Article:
Without evidence of benefit, an intervention should not be presumed to be beneficial or safe.

- Rogue Medic

How Bad is Epinephrine (Adrenaline) for Cardiac Arrest, According to the PARAMEDIC2 Study?

 
Also to be posted on ResearchBlogging.org when they relaunch the site.

Do we have to stop using epinephrine (adrenaline in Commonwealth countries) for cardiac arrest?
 


 

PARAMEDIC2 (Prehospital Assessment of the Role of Adrenaline: Measuring the Effectiveness of Drug Administration in Cardiac Arrest) compared adrenaline (epinephrine) with placebo in a “randomized, double-blind trial involving 8014 patients with out-of-hospital cardiac arrest”.[1]

The results showed that 1 mg of epinephrine every 3 – 5 minutes is even worse than I expected, but a lot of the more literate doctors have not been using epinephrine that way. What does this research tell us about their various methods? The podcast REBEL Cast (Rational Evidence Based Evaluation of Literature in Emergency Medicine) has a discussion of this question in REBEL Cast Ep56 – PARAMEDIC-2: Time to Abandon Epinephrine in OHCA?.[2]

The current ACLS/ILCOR (Advanced Cardiac Life Support/International Liaison Committee on Resuscitation) advice on epinephrine does not state that epinephrine is a good idea, or even require that you give epinephrine to follow their protocol –
 

The major changes in the 2015 ACLS guidelines include recommendations about prognostication during CPR based on exhaled CO2 measurements, timing of epinephrine administration stratified by shockable or nonshockable rhythms, and the possibility of bundling treatment of steroids, vasopressin, and epinephrine for treatment of in-hospital arrests. In addition, the administration of vasopressin as the sole vasoactive drug during CPR has been removed from the algorithm.[3]

 

What was the ACLS/ILCOR advice in the 2010 guidelines?
 

The 2010 Guidelines stated that it is reasonable to consider administering a 1-mg dose of IV/IO epinephrine every 3 to 5 minutes during adult cardiac arrest.[4]

 

This is in a paragraph that links to the PICO (Population-Intervention-Comparator-Outcomes) question that has been an open question for over half a century – In cardiac arrest, is giving epinephrine better than not giving epinephrine?[5]

They only considered it reasonable, based on low quality evidence.

What was the ACLS/ILCOR advice in the 2015 guidelines?
 

Standard-dose epinephrine (1 mg every 3 to 5 minutes) may be reasonable for patients in cardiac arrest (Class IIb, LOE B-R).[6]

 

Again, ACLS/ILCOR only considered a dose of epinephrine to be reasonable. Again, this was based on low quality evidence. I am not criticizing the efforts of those who worked on the Jacobs study of adrenaline vs. placebo, because they were stopped by the willfully ignorant opponents of science.[7]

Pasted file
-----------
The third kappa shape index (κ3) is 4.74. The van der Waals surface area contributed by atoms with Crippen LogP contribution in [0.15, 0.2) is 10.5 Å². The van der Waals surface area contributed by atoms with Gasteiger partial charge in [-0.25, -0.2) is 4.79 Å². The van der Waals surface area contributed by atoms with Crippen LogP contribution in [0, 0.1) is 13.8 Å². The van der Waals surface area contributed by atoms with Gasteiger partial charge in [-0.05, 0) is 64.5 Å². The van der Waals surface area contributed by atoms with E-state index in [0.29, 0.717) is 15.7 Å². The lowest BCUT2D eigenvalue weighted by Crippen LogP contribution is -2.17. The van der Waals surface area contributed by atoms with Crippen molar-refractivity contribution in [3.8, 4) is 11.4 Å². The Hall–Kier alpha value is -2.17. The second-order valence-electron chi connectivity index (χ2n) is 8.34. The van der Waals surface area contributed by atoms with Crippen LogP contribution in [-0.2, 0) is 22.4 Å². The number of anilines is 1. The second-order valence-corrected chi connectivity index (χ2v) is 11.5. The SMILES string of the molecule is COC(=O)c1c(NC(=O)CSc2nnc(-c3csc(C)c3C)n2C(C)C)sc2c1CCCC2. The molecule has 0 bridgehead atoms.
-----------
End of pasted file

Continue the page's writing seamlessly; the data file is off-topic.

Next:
What about the method of attempting to titrate an infusion to the hemodynamic response, which Dr. Swaminathan and Dr. Rezaie alluded to?

There is a lot of anecdotal enthusiasm from doctors who use this method, but I do not know of any research that has been published comparing outcomes using this method with anything else. How do we know that the positive reports from doctors are anything other than confirmation bias? We don’t.

This year is the 200th anniversary of the publication of the very first horror novel – Frankenstein; or, The Modern Prometheus. The doctor in the novel used electricity to raise the dead (and the subjects were very dead). There were no chest compressions in the novel, but it is interesting that we have barely made progress from the fiction imagined by an 18 year old with no medical training, although she did have the opportunity to listen to many of the smartest people in England discuss science. Mary Godwin (later Mary Wollstonecraft Shelley by marriage) was 16 when she started writing the novel.[8]

We have barely made more progress at resuscitation than a teenager did 200 years ago in a novel. Most of our progress has been in finally admitting that the treatments we have been using have been producing more harm than benefit. Many of us are not even that honest about the harm we continue to cause.

We dramatically improved resuscitation in one giant leap – when we focused on high quality chest compressions and ignoring the medical theater of advanced life support.

There are two treatments that work during cardiac arrest – high quality chest compressions and rapid defibrillation.

Why haven’t we made more progress?

We have been too busty making excuses for remaining ignorant.

We need to stop being so proud of our ignorance.

We now know that amiodarone doesn’t work for cardiac arrest (and is more dangerous than beneficial for ventricular tachycardia – even adenosine appears to be better for VTach), atropine doesn’t work for cardiac arrest, calcium chloride doesn’t work for cardiac arrest (unless it is due to hyperkalemia/rhabdomyolysis), vasopressin doesn’t work for cardiac arrest, high dose epinephrine doesn’t work for cardiac arrest, standard dose epinephrine doesn’t work for cardiac arrest – in other words, we have tried all sorts of drugs, based on hunches and the weakest of evidence, but we still haven’t learned that there isn’t a magic resuscitation drug.

Should anyone be using any epinephrine to treat cardiac arrest outside of a well controlled study?

No.

Also –

A Randomized Trial of Epinephrine in Out-of-Hospital Cardiac Arrest – Part I